Great News for a Mars Colony!

lotr10

Well-known member
then we have a right to litter it with small pox laden peace blankets.

The idea here is to avoid territorial wars.
Why would there be territorial wars if Musk's early setters declared themselves an independent polity? Without any oceans there's a lot of room on Mars.

The reality is that almost every colony established off earth will eventually want it's independence. In fact I suspect that once space colonies become practical a lot of groups will emigrate off earth to create the unique societies that they want to live in. The tyranny of not enough room and limited resources may melt away as we expand through the Solar System.

Spouting legal gobbledygook like this author does strikes me as deeply unimaginative and overly legalistic.
 

lotr10

Well-known member
A potentially huge issue in going to and living on Mars may have been overcome:


Transporting enough oxygen and fuel on a spacecraft to sustain the mission for anywhere near that length of time, however, isn't currently viable.

The way NASA plans to address this problem is by deploying MOXIE, or the Mars Oxygen in Situ Resource Utilization Experiment. This system is in the testing phase on the Mars Perseverance rover, which launched in July. The apparatus will convert the carbon dioxide that makes up 96% of the gas in the red planet's' atmosphere into oxygen.
 

BlackHawk

Well-known member
A potentially huge issue in going to and living on Mars may have been overcome:


Transporting enough oxygen and fuel on a spacecraft to sustain the mission for anywhere near that length of time, however, isn't currently viable.

The way NASA plans to address this problem is by deploying MOXIE, or the Mars Oxygen in Situ Resource Utilization Experiment. This system is in the testing phase on the Mars Perseverance rover, which launched in July. The apparatus will convert the carbon dioxide that makes up 96% of the gas in the red planet's' atmosphere into oxygen.
I actually watched a TV program this week that talked about MOXIE and its potential. It's definitely a start in solving the oxygen problem on Mars...or rather lack-of-oxygen.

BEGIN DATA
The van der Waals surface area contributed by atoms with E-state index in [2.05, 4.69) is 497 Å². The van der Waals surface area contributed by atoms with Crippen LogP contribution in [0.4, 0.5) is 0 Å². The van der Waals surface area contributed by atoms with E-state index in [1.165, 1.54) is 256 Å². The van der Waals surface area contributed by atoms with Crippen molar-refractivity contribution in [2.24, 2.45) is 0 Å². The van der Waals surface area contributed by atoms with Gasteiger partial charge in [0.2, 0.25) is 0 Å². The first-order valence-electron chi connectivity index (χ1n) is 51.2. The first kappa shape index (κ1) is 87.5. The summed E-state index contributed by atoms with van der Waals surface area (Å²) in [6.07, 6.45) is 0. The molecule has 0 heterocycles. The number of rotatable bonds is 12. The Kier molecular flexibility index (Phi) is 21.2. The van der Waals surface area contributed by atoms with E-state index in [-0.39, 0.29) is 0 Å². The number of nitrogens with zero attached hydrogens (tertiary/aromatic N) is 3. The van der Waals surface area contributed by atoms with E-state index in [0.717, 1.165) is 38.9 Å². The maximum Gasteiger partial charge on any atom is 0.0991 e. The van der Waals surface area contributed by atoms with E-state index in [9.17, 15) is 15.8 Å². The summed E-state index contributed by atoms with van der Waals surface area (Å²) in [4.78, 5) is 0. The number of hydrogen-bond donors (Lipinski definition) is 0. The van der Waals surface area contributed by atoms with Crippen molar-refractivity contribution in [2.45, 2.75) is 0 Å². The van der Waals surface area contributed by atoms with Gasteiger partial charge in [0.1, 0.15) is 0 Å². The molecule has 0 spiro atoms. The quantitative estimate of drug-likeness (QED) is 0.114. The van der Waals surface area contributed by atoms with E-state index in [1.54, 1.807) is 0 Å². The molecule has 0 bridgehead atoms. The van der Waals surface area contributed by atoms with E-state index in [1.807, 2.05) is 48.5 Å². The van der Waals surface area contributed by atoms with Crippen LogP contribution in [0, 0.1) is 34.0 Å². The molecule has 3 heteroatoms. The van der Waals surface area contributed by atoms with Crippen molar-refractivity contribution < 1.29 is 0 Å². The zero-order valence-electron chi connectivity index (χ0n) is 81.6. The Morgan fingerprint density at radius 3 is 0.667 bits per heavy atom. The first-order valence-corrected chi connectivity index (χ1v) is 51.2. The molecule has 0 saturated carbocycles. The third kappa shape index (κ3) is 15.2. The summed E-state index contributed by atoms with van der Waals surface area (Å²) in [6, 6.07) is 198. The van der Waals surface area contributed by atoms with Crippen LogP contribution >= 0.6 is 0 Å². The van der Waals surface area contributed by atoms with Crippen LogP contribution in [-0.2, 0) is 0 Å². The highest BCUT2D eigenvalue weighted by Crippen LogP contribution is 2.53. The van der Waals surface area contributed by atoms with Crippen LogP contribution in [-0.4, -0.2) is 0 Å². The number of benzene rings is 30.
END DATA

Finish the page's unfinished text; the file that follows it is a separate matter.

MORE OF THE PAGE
lotr10

Well-known member
Well this sucks but then again no one said it would be easy:

 

BlackHawk

Well-known member
Well this sucks but then again no one said it would be easy:

President Reagan, after the Challenger disaster, "The future doesn’t belong to the fainthearted; it belongs to the brave."

Two things for sure: 1.) There will be more setbacks on our drive to put humans on Mars, and
2.) Like him or not, Elon Musk has giant balls. Kudos.
 

eastisbest

Well-known member
well if you plug up the a$$ end on landing, of course it's going to blow. What's the plan there?

That was a cool maneuver though, until the end.
 

eastisbest

Well-known member
They certainly seemed happy about it all. Maybe they had an insurance write off, lol.
When the first shuttle went up, a few of us were huddled in a lab around a small tv. It started to roll, hearts went into sleeves. We didn't know it was supposed to do that. Same when SpaceX went vertical. Didn't mess either. Boom right to it. Just like in the 50s movies.
 

lotr10

Well-known member
I think they're happy because it almost worked which at this stage of the R&D is amazing. Musk & SpaceX have never been afraid of learning from failure. In fact it's in their DNA. Here's an explanation of why this was a big win for SpaceX with some great pictures to boot:


The flight left several impressions. First, this design is viable. Though we are still looking at a prototype, it is one that works.

Second, the ship appeared to lumber into space, almost slowly. This was partly an illusion because of its size. Nonetheless, it reminded me of the 747, which always flew magnificently but with what seemed like a measured attitude. Starship appeared similar.

Third, the systems for controlling the ship on its return through the atmosphere appeared to work as intended. Though SpaceX obviously has a lot more work to do to achieve an orbital return, they have made a magnificent start.

And they have gotten this far in only two years, for less than $2 billion. Compare that to NASA and Boeing and their SLS, which is half a decade behind schedule and will likely cost $30 billion once launched.
 

lotr10

Well-known member
Do you know how I know this guy is a crackpot? Because he claims that the government is hiding alien contact from us because we couldn't handle it. I suspect that we would handle alien contact better then we handled covid. We have been prepared through the pop culture to expect aliens to land any day now. Books, movies, TV shows and every meme imaginable tell us they're either here or coming soon.

 

BlackHawk

Well-known member
Do you know how I know this guy is a crackpot? Because he claims that the government is hiding alien contact from us because we couldn't handle it. I suspect that we would handle alien contact better then we handled covid. We have been prepared through the pop culture to expect aliens to land any day now. Books, movies, TV shows and every meme imaginable tell us they're either here or coming soon.

Definitely BS. No one should take this crackpot's claims seriously.

We all know the secret underground base is on Venus, not Mars. ;)
 

nwwarrior09

Well-known member
The story out of Israel has to be BS because there's no way anyone or any E.T. being would have been able to stop Trump from running his mouth about the existence of E.T.s and our supposed contact and relations with them.